Democrat Charlie Rangel, the powerful Congressman who was chairman of the Ways and Means Committee before he was forced to step down in a cloud of scandal relating to his handling of personal investments, rent payments and other no-nos, will be tried by the House Ethics Committee. Locally, Rangel is chiefly noted as one of 10th Congressional District Dan Seals' main patrons, before Rangel got so radioactive even Seals was forced to disgorge (some) campaign donations, after months of resisting calls to do so.

In the U.S. Senate Race, it looks like we might have a special election after all, at least to fill a parltry few months of the time that would remain before the winner of the general election between Mark Kirk and Alexi Giannoulias is known. If only this had been done last year, there could have been a whole lot less trouble for folks like Blagojevich, but then, we wouldn't have the benefit of Roland Burris as our U.S. Senator, and I know we're all so proud of that.

Will Alexi run in the special election? Will there be a primary? Will Roland Burris make good on his promise (threat?) to run in a special election? What about Kirk? This could be a real interesting twist to an already nail-biting U.S. Senate race as we get closer to the fall.

I got an e-mail from the Kirk for Senate campaign this morning indicating that Kirk has declared he would have supported the nomination of Elena Kagan to the U.S. Supreme Court. She's going to be confirmed no matter what, but this move will likely annoy conservatives while bolstering Kirk's independent credentials.

Finally, someone sent me a Tweet from the Dan Seals campaign crowing that he was headed to Las Vegas to attend the ultra-liberal Netroots (Nutroots) Convention, formerly the Daily Kos convention, or whatever they called it. That's swell, Dan. We knew you were a far-lefty, but now everyone else knows it too. I'd love to be a fly on the wall to hear Dan pander to the ultra-left when he's far from home in the much more centrist 10th District. I really wonder why he's going at all, except to try to pick up national money. He'd better be careful in this day of constant vigilance on candidates, since he never knows when a juicy progressive statement might come back to haunt him.

Tuesday, July 20, 2010

Bob Dold Launches First Radio Ad in IL-10 Race

GOP Congressional Candidate Bob Dold is up on the radio with a 60-second 'meet the candidate' type ad. The ad will air on major Chicago radio like WBBM, WLS, WGN, etc.

“I’m Robert Dold. I’m a small business owner. I employ just under one-hundred people. I understand the pressures of meeting a payroll. I’m running for Congress because I believe Washington is going in the wrong direction. We have a choice to make. Do we want to empower the federal government, which seems to be growing by leaps and bounds each and every day? Or do we want to empower individuals?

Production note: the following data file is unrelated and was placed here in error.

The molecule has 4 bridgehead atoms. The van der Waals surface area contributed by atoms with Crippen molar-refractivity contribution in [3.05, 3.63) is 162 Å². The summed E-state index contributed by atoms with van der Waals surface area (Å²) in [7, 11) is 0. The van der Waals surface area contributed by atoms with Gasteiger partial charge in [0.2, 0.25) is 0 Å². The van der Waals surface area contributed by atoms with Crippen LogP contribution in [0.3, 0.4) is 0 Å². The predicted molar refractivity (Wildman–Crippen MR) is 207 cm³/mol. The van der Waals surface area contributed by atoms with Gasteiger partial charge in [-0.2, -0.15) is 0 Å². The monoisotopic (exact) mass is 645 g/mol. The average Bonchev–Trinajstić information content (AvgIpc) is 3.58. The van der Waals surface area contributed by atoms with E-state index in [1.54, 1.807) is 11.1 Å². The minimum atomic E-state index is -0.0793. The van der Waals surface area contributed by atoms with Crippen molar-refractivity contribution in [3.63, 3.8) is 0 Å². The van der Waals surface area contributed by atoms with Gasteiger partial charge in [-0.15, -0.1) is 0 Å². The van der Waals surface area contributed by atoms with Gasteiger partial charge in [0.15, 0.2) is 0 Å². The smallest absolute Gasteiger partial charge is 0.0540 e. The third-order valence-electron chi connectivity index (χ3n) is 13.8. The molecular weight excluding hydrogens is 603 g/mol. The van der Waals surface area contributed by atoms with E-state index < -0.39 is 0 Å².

For those of us who believe passionately in the ideals of the founders, the way forward, I believe, is clear. I believe that the strength of our country lies within each one of us. Within our families, our communities and our faith.

I’m a fiscal conservative and a social moderate and believe there is a better way. I want to go to Congress to make a difference. But I need your help. I’m Robert Dold and I approved this message. So please join me. Go to And let’s get back to work.”

Kirk: Alexi Giannoulias Tries to Shift Blame for Springfield's Debt Problems, Continues to Mislead Voters

Democrat Alexi Giannoulias has been hitting his GOP opponent, Congressman Mark Kirk, pretty hard with charges of lying and attacks on Kirk's credibility. We've now learned that Giannoulias has planned a press conference for today, after some weeks of running from the press, so we can expect some hard questions to be presented to Alexi. To prime the reporters' pumps a bit, the Kirk for Senate campaign released the following e-mail this morning attacking Giannoulias on his credibility on the issues:

Giannoulias Tries to Shift Blame for Springfield's Debt Problems, Continues to Mislead Voters

Background: During an appearance last night on Fox Chicago, Alexi Giannoulias continued to mislead voters about Congressman Kirks record while attempting to shift blame away from his failed leadership for the economic problems facing the State of Illinois.

Giannoulias Myth: What happened in Greece, what happened in Springfield, what Mark Kirk and George Bush have been a part of and Congress has been a part of, and thats really saddling the next generation with disgusting levels of debt.